Lastly, I put in parentheses that seminaries are irrelevant for church leaders. However, it would be a tragedy for there to be no form of Christian scholarship. I hope there are always places for people to get Ph.D.’s in the various fields of study, but I believe that the future of equipping and training people for local congregational ministry has already begun the shift away from the brick-and-mortar institutions towards the local church.
[Update: I have written a postscript on these two posts. Read it here.]
These are very interesting and thought-provoking. I personally have found #12 to be true; I would have liked to take pastoral care after entering professional church ministry when it would have made much more sense in a more practical setting.
It’s going to be tough, though, to reinvent what seminary should be when it’s hard to imagine anything other than what has already been. I enjoyed my time in seminary, but I also see how it didn’t prepare me for a lot of the practical needs of parish ministry. I was taken aback when I discovered that church work was, to a great extent, administrative. No one had warned me about that.
I’ll need to ponder more, but this is a wonderful and thought-provoking list. Thanks for posting it.
Laura, thanks for joining the conversation. I think I will include a postscript on this mini-series about my own personal love for education, scholarship, and academia. I think it will help to balance where I’m coming from; I might come across as too adversarial right now.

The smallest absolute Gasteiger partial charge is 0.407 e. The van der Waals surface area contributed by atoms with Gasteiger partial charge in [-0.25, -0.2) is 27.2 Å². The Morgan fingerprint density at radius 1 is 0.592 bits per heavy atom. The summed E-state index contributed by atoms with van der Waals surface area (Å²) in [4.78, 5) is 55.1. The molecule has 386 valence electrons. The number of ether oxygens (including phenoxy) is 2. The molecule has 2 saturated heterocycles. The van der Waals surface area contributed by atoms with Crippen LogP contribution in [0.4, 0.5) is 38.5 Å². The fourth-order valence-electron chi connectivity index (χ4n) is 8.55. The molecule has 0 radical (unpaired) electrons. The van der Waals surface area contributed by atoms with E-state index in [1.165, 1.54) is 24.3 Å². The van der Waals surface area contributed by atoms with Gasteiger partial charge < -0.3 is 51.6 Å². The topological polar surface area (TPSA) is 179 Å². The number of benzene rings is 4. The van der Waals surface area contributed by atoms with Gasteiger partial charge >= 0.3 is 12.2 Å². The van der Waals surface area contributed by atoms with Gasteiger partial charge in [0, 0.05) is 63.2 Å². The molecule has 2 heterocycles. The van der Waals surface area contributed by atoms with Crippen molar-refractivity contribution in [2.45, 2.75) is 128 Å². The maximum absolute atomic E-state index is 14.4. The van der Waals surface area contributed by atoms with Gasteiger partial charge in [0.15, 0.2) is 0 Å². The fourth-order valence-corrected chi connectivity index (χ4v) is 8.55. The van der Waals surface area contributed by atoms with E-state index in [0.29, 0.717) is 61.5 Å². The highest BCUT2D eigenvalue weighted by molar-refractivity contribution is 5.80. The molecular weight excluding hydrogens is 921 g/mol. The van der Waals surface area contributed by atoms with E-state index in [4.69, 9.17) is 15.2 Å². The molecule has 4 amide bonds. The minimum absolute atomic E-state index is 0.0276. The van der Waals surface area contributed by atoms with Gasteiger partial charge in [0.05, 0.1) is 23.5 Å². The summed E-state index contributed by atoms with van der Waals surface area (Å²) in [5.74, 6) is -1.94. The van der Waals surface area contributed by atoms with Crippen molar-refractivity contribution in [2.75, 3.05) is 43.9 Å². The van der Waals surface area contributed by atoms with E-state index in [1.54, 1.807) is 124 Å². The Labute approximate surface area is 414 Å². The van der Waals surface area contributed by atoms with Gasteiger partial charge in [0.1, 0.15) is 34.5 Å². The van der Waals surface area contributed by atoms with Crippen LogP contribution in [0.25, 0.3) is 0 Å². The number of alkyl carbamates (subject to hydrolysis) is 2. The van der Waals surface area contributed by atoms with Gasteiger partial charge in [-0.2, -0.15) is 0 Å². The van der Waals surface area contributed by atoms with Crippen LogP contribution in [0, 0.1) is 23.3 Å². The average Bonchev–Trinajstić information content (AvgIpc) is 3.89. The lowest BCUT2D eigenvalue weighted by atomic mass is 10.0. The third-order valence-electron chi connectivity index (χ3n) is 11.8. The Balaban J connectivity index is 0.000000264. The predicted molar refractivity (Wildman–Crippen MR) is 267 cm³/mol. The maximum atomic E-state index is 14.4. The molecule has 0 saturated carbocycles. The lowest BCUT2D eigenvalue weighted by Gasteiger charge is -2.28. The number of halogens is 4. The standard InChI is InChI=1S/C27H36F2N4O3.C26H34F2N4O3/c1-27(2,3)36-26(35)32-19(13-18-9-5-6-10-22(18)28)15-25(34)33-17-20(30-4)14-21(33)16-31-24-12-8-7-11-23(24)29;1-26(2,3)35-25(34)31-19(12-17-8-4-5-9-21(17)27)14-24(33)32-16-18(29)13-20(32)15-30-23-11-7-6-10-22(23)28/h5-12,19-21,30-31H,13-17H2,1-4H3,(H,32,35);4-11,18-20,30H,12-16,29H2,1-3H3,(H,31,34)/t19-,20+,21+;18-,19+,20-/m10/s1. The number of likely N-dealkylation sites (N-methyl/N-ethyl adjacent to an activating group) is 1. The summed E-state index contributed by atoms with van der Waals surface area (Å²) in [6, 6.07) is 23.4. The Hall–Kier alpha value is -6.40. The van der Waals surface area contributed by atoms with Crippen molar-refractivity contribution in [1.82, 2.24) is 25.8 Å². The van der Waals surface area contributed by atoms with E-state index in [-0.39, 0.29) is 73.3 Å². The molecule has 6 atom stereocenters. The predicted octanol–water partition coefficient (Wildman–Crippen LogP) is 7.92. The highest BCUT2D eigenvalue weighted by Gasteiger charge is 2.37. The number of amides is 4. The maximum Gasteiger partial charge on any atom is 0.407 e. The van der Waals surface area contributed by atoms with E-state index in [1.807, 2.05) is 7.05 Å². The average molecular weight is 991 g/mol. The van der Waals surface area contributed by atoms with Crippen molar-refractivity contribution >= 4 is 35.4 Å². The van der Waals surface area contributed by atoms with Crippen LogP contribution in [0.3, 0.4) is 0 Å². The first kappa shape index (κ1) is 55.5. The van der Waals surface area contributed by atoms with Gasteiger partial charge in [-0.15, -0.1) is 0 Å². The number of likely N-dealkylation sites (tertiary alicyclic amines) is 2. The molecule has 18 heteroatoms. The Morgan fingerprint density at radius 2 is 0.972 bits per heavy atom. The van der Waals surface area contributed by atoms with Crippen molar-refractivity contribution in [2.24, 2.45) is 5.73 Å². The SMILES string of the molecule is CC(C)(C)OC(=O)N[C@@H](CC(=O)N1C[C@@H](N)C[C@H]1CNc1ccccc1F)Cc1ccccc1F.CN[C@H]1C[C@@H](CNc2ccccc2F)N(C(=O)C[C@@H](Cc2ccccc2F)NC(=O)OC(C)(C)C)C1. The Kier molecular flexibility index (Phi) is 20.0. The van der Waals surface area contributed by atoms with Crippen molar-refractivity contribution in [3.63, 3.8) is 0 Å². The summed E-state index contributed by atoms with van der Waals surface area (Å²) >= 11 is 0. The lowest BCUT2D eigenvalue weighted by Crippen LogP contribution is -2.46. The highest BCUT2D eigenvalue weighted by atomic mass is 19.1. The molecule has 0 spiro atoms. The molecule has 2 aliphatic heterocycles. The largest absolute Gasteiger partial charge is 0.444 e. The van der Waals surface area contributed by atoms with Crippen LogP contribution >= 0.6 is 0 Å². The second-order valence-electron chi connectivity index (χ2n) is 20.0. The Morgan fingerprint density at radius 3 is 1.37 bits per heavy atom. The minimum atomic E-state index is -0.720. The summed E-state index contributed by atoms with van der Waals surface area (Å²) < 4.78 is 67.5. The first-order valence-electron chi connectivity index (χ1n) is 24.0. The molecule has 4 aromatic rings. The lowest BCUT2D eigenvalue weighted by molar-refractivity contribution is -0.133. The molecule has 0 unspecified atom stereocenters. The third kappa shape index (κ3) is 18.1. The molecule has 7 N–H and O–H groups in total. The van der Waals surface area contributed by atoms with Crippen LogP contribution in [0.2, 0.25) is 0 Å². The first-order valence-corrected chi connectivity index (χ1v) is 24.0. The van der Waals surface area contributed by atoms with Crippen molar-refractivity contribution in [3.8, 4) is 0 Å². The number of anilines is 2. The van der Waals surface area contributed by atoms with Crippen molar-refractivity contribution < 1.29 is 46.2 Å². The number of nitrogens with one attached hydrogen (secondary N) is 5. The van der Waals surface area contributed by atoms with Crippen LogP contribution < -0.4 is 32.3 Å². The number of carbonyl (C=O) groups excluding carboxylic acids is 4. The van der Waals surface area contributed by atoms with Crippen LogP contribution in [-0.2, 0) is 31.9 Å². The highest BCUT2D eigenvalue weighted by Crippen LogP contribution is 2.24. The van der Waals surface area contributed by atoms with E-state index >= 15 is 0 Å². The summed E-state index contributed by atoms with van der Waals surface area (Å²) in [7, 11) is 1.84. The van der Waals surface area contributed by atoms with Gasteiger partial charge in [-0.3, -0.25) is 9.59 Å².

I’m honestly just looking at current cultural trends, shifts in ecclesiology that are beginning to take place, and my own experience in a non-traditional seminary program and making some observations about the future. Yes, it will be difficult and it will take time, but I think the church will be better off for it.
Gosh…I have to tackle more of these 🙂 Good points man, well thought through.
#7. Totally agree. You get what you pay for though. If a seminary is cheap it probably says something about its quality.
#8. Partially true. I think this goes back to what I said yesterday. People follow leaders. Seminaries raise up and help leaders be knowledgeable and qualified.
#9. I haven’t seen that. Maybe more so in denominational seminaries, which I agree with you…are a thing of the past.
#10. Very true. However, seminary is much more than resources for me.
#11. Internet classes are rarely as good as face to face. But I do agree that good seminaries are rethinking how they can take advantage of having a location and the internet at their disposal.